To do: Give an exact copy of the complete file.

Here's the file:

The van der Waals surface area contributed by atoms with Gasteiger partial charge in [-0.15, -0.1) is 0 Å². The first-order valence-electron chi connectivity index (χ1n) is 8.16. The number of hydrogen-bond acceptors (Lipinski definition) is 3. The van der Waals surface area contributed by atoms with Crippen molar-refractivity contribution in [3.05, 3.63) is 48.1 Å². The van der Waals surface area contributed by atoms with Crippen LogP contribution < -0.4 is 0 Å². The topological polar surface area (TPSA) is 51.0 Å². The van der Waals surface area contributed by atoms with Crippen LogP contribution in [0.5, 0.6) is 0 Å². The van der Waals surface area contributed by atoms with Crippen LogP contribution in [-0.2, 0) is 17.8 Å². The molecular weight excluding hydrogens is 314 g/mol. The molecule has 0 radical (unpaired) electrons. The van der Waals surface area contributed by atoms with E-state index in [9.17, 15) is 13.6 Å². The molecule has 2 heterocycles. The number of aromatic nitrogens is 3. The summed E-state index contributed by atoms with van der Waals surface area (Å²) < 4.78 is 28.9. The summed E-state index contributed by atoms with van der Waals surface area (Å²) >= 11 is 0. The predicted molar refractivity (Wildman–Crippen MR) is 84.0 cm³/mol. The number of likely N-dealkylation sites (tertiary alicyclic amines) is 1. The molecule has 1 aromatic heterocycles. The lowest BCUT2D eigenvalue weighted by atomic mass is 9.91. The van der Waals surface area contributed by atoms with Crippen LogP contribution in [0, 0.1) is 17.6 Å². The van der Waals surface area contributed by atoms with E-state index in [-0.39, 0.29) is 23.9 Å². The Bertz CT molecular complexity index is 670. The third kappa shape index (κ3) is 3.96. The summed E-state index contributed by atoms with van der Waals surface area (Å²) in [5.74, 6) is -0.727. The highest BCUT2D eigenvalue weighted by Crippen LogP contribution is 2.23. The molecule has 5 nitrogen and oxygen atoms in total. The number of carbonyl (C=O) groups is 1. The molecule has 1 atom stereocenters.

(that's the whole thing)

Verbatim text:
The van der Waals surface area contributed by atoms with Gasteiger partial charge in [-0.15, -0.1) is 0 Å². The first-order valence-electron chi connectivity index (χ1n) is 8.16. The number of hydrogen-bond acceptors (Lipinski definition) is 3. The van der Waals surface area contributed by atoms with Crippen molar-refractivity contribution in [3.05, 3.63) is 48.1 Å². The van der Waals surface area contributed by atoms with Crippen LogP contribution < -0.4 is 0 Å². The topological polar surface area (TPSA) is 51.0 Å². The van der Waals surface area contributed by atoms with Crippen LogP contribution in [0.5, 0.6) is 0 Å². The van der Waals surface area contributed by atoms with Crippen LogP contribution in [-0.2, 0) is 17.8 Å². The molecular weight excluding hydrogens is 314 g/mol. The molecule has 0 radical (unpaired) electrons. The van der Waals surface area contributed by atoms with E-state index in [9.17, 15) is 13.6 Å². The molecule has 2 heterocycles. The number of aromatic nitrogens is 3. The summed E-state index contributed by atoms with van der Waals surface area (Å²) < 4.78 is 28.9. The summed E-state index contributed by atoms with van der Waals surface area (Å²) >= 11 is 0. The predicted molar refractivity (Wildman–Crippen MR) is 84.0 cm³/mol. The number of likely N-dealkylation sites (tertiary alicyclic amines) is 1. The molecule has 1 aromatic heterocycles. The lowest BCUT2D eigenvalue weighted by atomic mass is 9.91. The van der Waals surface area contributed by atoms with Crippen LogP contribution in [0, 0.1) is 17.6 Å². The van der Waals surface area contributed by atoms with E-state index in [-0.39, 0.29) is 23.9 Å². The Bertz CT molecular complexity index is 670. The third kappa shape index (κ3) is 3.96. The summed E-state index contributed by atoms with van der Waals surface area (Å²) in [5.74, 6) is -0.727. The highest BCUT2D eigenvalue weighted by Crippen LogP contribution is 2.23. The molecule has 5 nitrogen and oxygen atoms in total. The number of carbonyl (C=O) groups is 1. The molecule has 1 atom stereocenters.